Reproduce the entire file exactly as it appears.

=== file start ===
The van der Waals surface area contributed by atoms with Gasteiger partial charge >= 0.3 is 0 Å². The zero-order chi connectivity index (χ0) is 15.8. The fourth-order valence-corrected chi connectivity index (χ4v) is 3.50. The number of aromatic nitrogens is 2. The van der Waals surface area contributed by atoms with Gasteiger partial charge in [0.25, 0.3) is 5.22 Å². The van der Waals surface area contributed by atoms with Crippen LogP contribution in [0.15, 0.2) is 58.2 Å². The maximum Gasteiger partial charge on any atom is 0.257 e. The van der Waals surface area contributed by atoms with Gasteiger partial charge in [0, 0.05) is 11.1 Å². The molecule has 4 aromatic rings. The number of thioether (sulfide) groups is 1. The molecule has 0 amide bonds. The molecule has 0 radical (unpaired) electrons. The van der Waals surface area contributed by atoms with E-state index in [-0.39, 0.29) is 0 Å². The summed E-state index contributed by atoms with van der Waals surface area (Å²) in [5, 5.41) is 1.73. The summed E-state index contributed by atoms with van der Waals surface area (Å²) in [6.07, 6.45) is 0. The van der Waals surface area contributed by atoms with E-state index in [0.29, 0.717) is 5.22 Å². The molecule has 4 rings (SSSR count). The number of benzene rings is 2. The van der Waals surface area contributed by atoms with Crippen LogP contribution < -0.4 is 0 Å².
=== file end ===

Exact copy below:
The van der Waals surface area contributed by atoms with Gasteiger partial charge >= 0.3 is 0 Å². The zero-order chi connectivity index (χ0) is 15.8. The fourth-order valence-corrected chi connectivity index (χ4v) is 3.50. The number of aromatic nitrogens is 2. The van der Waals surface area contributed by atoms with Gasteiger partial charge in [0.25, 0.3) is 5.22 Å². The van der Waals surface area contributed by atoms with Crippen LogP contribution in [0.15, 0.2) is 58.2 Å². The maximum Gasteiger partial charge on any atom is 0.257 e. The van der Waals surface area contributed by atoms with Gasteiger partial charge in [0, 0.05) is 11.1 Å². The molecule has 4 aromatic rings. The number of thioether (sulfide) groups is 1. The molecule has 0 amide bonds. The molecule has 0 radical (unpaired) electrons. The van der Waals surface area contributed by atoms with E-state index in [-0.39, 0.29) is 0 Å². The summed E-state index contributed by atoms with van der Waals surface area (Å²) in [5, 5.41) is 1.73. The summed E-state index contributed by atoms with van der Waals surface area (Å²) in [6.07, 6.45) is 0. The van der Waals surface area contributed by atoms with E-state index in [0.29, 0.717) is 5.22 Å². The molecule has 4 rings (SSSR count). The number of benzene rings is 2. The van der Waals surface area contributed by atoms with Crippen LogP contribution < -0.4 is 0 Å².